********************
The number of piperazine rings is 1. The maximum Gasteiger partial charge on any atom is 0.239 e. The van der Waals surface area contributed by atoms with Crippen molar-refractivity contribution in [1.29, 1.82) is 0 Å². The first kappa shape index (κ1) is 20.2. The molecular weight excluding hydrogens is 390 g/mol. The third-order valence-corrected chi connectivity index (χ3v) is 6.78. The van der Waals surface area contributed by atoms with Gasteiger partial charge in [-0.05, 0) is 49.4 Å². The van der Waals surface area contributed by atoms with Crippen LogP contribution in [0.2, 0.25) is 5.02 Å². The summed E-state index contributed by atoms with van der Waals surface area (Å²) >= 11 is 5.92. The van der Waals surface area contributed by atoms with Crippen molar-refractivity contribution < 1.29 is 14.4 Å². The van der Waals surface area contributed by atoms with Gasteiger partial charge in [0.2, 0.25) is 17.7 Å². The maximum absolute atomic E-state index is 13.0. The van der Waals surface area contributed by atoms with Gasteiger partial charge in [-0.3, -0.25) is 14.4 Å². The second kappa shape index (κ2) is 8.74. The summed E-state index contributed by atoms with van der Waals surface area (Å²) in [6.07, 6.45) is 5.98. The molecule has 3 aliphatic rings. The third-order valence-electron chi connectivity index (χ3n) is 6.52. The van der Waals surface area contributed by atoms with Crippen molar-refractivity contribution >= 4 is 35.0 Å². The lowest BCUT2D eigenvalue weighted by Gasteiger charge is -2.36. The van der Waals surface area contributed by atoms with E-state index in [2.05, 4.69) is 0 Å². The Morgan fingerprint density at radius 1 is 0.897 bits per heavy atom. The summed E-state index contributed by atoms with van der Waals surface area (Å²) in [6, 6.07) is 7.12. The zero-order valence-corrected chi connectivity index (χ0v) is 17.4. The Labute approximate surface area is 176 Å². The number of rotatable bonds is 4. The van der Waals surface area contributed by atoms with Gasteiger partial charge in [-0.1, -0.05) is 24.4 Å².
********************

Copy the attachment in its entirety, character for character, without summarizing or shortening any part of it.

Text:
The number of piperazine rings is 1. The maximum Gasteiger partial charge on any atom is 0.239 e. The van der Waals surface area contributed by atoms with Crippen molar-refractivity contribution in [1.29, 1.82) is 0 Å². The first kappa shape index (κ1) is 20.2. The molecular weight excluding hydrogens is 390 g/mol. The third-order valence-corrected chi connectivity index (χ3v) is 6.78. The van der Waals surface area contributed by atoms with Gasteiger partial charge in [-0.05, 0) is 49.4 Å². The van der Waals surface area contributed by atoms with Crippen LogP contribution in [0.2, 0.25) is 5.02 Å². The summed E-state index contributed by atoms with van der Waals surface area (Å²) >= 11 is 5.92. The van der Waals surface area contributed by atoms with Crippen molar-refractivity contribution < 1.29 is 14.4 Å². The van der Waals surface area contributed by atoms with Gasteiger partial charge in [0.2, 0.25) is 17.7 Å². The maximum absolute atomic E-state index is 13.0. The van der Waals surface area contributed by atoms with Gasteiger partial charge in [-0.3, -0.25) is 14.4 Å². The second kappa shape index (κ2) is 8.74. The summed E-state index contributed by atoms with van der Waals surface area (Å²) in [6.07, 6.45) is 5.98. The molecule has 3 aliphatic rings. The third-order valence-electron chi connectivity index (χ3n) is 6.52. The van der Waals surface area contributed by atoms with Crippen molar-refractivity contribution >= 4 is 35.0 Å². The lowest BCUT2D eigenvalue weighted by Gasteiger charge is -2.36. The van der Waals surface area contributed by atoms with E-state index in [2.05, 4.69) is 0 Å². The Morgan fingerprint density at radius 1 is 0.897 bits per heavy atom. The summed E-state index contributed by atoms with van der Waals surface area (Å²) in [6, 6.07) is 7.12. The zero-order valence-corrected chi connectivity index (χ0v) is 17.4. The Labute approximate surface area is 176 Å². The number of rotatable bonds is 4. The van der Waals surface area contributed by atoms with Gasteiger partial charge in [-0.1, -0.05) is 24.4 Å².